April's Ag Advice by April Borders This is a critical time of year for our soybean crops. Insect infestation at this time of year can result in serious yield losses because the soybeans are now in the pod-fill stages. Mike Catangui, SDSU Extension entomologist, said soybean aphids, bean leaf beetles and grasshoppers are showing up in our soybean fields. Catangui said, "Soybean plants are the most sensitive to injury right now."
A new pest to South Dakota since 2001 is the soybean aphid. These insects are very small but can be seen by the naked eye.
They are about one-sixteenth inch long and yellowish-green in color. A magnifying lens will also reveal that they have a pair of black "tail pipes" on the rear. They are found on the growing point, stems and on the underside of leaves. An average of 200 soybean aphids per plant is currently considered economically damaging.
Soybean aphids are tended by ants which "farm" the aphids for their honeydew. Scout for them by watching for ants along the borders of soybean fields as one sign that aphids may be present.
SDSU research in 2002 conducted by Catangui at the Southeast Research Farm near Beresford has shown that spraying for soybean aphids during R5 (beginning seed) stage in early August can improve yields by 2-11 bushels (8-27 percent) per acre depending on the insecticide and rate used.
Insecticides labeled for the soybean aphid on soybeans and their preharvest intervals (PHI) are as follows: Asana XL (21 days PHI), Dimate (21 days PHI), Furadan 4F (21 days PHI), Lorsban 4E (28 days PHI), Mustang (21 days PHI), Mustang MAX (21 days PHI), Penncap-M ( 20 days PHI), Pounce 3.2EC (60 days PHI), and Warrior (45 days PHI). Always read and follow label directions. Consult the label for restricted entry intervals (REI). For specific rates per acre, contact the Extension office.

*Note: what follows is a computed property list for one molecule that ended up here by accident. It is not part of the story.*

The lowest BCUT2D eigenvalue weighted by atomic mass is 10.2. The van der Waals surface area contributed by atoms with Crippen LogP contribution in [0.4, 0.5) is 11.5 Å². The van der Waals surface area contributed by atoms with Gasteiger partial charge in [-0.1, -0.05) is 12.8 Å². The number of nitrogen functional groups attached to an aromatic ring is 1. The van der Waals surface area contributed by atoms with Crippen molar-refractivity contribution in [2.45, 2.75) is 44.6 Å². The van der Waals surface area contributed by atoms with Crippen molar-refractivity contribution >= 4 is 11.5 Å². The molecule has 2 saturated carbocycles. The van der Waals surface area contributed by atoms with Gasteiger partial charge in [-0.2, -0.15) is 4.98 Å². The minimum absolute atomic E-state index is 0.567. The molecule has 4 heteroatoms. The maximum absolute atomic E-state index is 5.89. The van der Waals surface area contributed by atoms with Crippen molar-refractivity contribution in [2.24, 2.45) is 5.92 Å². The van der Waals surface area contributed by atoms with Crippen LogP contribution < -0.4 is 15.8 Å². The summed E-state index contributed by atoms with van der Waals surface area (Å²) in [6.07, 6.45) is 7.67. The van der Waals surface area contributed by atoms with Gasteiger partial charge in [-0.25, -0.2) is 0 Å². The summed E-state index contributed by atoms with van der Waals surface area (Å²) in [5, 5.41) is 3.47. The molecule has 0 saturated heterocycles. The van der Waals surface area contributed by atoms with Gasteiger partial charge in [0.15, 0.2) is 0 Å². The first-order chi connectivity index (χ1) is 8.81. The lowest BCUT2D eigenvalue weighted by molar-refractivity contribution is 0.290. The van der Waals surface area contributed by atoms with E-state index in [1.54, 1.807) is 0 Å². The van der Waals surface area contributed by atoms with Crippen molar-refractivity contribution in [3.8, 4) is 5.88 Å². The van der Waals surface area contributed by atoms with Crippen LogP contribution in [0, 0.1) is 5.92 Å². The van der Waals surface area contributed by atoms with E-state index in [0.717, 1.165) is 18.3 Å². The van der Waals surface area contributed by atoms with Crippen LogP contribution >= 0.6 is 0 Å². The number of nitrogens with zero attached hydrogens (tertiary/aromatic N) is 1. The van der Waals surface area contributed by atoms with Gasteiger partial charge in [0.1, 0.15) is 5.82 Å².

Bean leaf beetles can be very destructive pests of soybeans because they feed directly on the pods and developing seeds. Whole pods may also fall to the ground as a result of pod clipping by the beetles.
SDSU research in 2002 conducted by Catangui on a grower's field near White has shown that spraying for the bean leaf beetle during the R5 stage in early August can improve yields by 2-9 bushels (7-27 percent) per acre depending on the insecticide and rate used.
Insecticides labeled for use on bean leaf beetle in soybeans are Ambush, Asana XL, Baythroid 2, Chlorpyrifos 4E AG, Dimethoate 400, Lorsban 4E, Mustang, Mustang MAX, Nufos 4E, Penncap-M, Pounce 3.2 EC, Sevin XLR PLUS, and Warrior. Consult your Extension Educator for rates per acre.
Grasshoppers are a concern too. The economic threshold at which it pays to spray for grasshoppers is defoliation, or leaf loss, of 20 percent. Twenty percent leaf loss means that 20 out a 100 of similar-sized leaves are completely eaten by the insects.
SDSU research in 2001 conducted by graduate student Dave Mills at the Southeast Research Farm indicated that a 50 percent defoliation at full pod stage soybean can result in eight bushels per acre (15 percent) yield loss.
Insecticides labeled for use on grasshoppers in soybeans are Asana XL, Baythroid, Dimethoate, Dimilin 2L, Furadan 4F, Lorsban 4E, Mustang, Mustang MAX, Nufos 4E, Penncap-M, Sevin XLR PLUS and Warrior. Rates are available from your Extension Educators.
Two publications are available if you are interested in more details. They are SDSU Extension Fact Sheet 905, "Economic Thresholds in Soybeans: Grasshopper and Bean Leaf Beetle," and SDSU Extension Fact Sheet 914, "Soybean Aphid in South Dakota." Contact your local Extension office for these publications.